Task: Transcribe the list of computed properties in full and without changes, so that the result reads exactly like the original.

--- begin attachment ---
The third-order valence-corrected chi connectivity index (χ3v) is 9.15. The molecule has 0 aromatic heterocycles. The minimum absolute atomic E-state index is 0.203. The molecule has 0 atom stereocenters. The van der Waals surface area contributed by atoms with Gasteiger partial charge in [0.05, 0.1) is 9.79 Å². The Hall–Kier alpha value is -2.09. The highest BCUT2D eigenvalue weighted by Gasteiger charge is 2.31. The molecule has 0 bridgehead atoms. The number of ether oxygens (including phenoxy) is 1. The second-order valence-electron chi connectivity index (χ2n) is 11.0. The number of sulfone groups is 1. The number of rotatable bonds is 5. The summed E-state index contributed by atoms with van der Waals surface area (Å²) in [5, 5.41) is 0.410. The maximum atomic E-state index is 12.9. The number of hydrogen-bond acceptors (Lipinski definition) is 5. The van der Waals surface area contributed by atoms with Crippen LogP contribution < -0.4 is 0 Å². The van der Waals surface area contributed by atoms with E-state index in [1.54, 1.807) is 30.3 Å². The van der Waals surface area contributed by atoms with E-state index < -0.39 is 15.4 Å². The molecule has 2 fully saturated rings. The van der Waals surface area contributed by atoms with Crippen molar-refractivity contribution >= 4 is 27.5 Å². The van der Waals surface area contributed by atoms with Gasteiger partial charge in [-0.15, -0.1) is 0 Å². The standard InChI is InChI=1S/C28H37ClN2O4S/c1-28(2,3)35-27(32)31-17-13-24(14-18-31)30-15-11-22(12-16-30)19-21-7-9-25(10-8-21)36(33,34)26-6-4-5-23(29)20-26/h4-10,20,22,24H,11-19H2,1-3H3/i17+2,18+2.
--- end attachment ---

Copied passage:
The third-order valence-corrected chi connectivity index (χ3v) is 9.15. The molecule has 0 aromatic heterocycles. The minimum absolute atomic E-state index is 0.203. The molecule has 0 atom stereocenters. The van der Waals surface area contributed by atoms with Gasteiger partial charge in [0.05, 0.1) is 9.79 Å². The Hall–Kier alpha value is -2.09. The highest BCUT2D eigenvalue weighted by Gasteiger charge is 2.31. The molecule has 0 bridgehead atoms. The number of ether oxygens (including phenoxy) is 1. The second-order valence-electron chi connectivity index (χ2n) is 11.0. The number of sulfone groups is 1. The number of rotatable bonds is 5. The summed E-state index contributed by atoms with van der Waals surface area (Å²) in [5, 5.41) is 0.410. The maximum atomic E-state index is 12.9. The number of hydrogen-bond acceptors (Lipinski definition) is 5. The van der Waals surface area contributed by atoms with Crippen LogP contribution < -0.4 is 0 Å². The van der Waals surface area contributed by atoms with E-state index in [1.54, 1.807) is 30.3 Å². The van der Waals surface area contributed by atoms with E-state index < -0.39 is 15.4 Å². The molecule has 2 fully saturated rings. The van der Waals surface area contributed by atoms with Crippen molar-refractivity contribution >= 4 is 27.5 Å². The van der Waals surface area contributed by atoms with Gasteiger partial charge in [-0.15, -0.1) is 0 Å². The standard InChI is InChI=1S/C28H37ClN2O4S/c1-28(2,3)35-27(32)31-17-13-24(14-18-31)30-15-11-22(12-16-30)19-21-7-9-25(10-8-21)36(33,34)26-6-4-5-23(29)20-26/h4-10,20,22,24H,11-19H2,1-3H3/i17+2,18+2.